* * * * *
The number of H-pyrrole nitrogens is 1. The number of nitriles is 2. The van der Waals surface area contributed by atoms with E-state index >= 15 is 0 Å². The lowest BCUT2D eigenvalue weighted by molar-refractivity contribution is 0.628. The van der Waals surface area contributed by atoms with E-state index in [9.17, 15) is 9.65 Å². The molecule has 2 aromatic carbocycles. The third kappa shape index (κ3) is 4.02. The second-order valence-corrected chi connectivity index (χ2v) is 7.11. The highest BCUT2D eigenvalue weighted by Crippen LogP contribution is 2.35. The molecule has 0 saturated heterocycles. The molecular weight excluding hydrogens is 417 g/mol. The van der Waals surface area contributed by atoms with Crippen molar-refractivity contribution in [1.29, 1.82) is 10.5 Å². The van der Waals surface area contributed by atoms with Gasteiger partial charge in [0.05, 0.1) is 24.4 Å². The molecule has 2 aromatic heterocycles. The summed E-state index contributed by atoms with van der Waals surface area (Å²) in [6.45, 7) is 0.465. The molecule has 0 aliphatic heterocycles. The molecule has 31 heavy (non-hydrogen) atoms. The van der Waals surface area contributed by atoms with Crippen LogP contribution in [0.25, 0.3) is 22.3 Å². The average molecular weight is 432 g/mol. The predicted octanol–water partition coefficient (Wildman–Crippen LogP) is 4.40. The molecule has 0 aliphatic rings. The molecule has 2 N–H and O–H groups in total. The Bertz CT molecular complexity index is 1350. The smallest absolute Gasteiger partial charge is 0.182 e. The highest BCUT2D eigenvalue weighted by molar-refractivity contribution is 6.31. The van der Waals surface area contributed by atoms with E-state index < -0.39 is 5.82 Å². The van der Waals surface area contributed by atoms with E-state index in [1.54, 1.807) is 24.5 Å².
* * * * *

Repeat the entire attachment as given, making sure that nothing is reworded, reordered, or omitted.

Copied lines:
The number of H-pyrrole nitrogens is 1. The number of nitriles is 2. The van der Waals surface area contributed by atoms with E-state index >= 15 is 0 Å². The lowest BCUT2D eigenvalue weighted by molar-refractivity contribution is 0.628. The van der Waals surface area contributed by atoms with E-state index in [9.17, 15) is 9.65 Å². The molecule has 2 aromatic carbocycles. The third kappa shape index (κ3) is 4.02. The second-order valence-corrected chi connectivity index (χ2v) is 7.11. The highest BCUT2D eigenvalue weighted by Crippen LogP contribution is 2.35. The molecule has 0 saturated heterocycles. The molecular weight excluding hydrogens is 417 g/mol. The van der Waals surface area contributed by atoms with Crippen molar-refractivity contribution in [1.29, 1.82) is 10.5 Å². The van der Waals surface area contributed by atoms with Gasteiger partial charge in [0.05, 0.1) is 24.4 Å². The molecule has 2 aromatic heterocycles. The summed E-state index contributed by atoms with van der Waals surface area (Å²) in [6.45, 7) is 0.465. The molecule has 0 aliphatic heterocycles. The molecule has 31 heavy (non-hydrogen) atoms. The van der Waals surface area contributed by atoms with Crippen LogP contribution in [0.25, 0.3) is 22.3 Å². The average molecular weight is 432 g/mol. The predicted octanol–water partition coefficient (Wildman–Crippen LogP) is 4.40. The molecule has 0 aliphatic rings. The molecule has 2 N–H and O–H groups in total. The Bertz CT molecular complexity index is 1350. The smallest absolute Gasteiger partial charge is 0.182 e. The highest BCUT2D eigenvalue weighted by molar-refractivity contribution is 6.31. The van der Waals surface area contributed by atoms with E-state index < -0.39 is 5.82 Å². The van der Waals surface area contributed by atoms with E-state index in [1.54, 1.807) is 24.5 Å².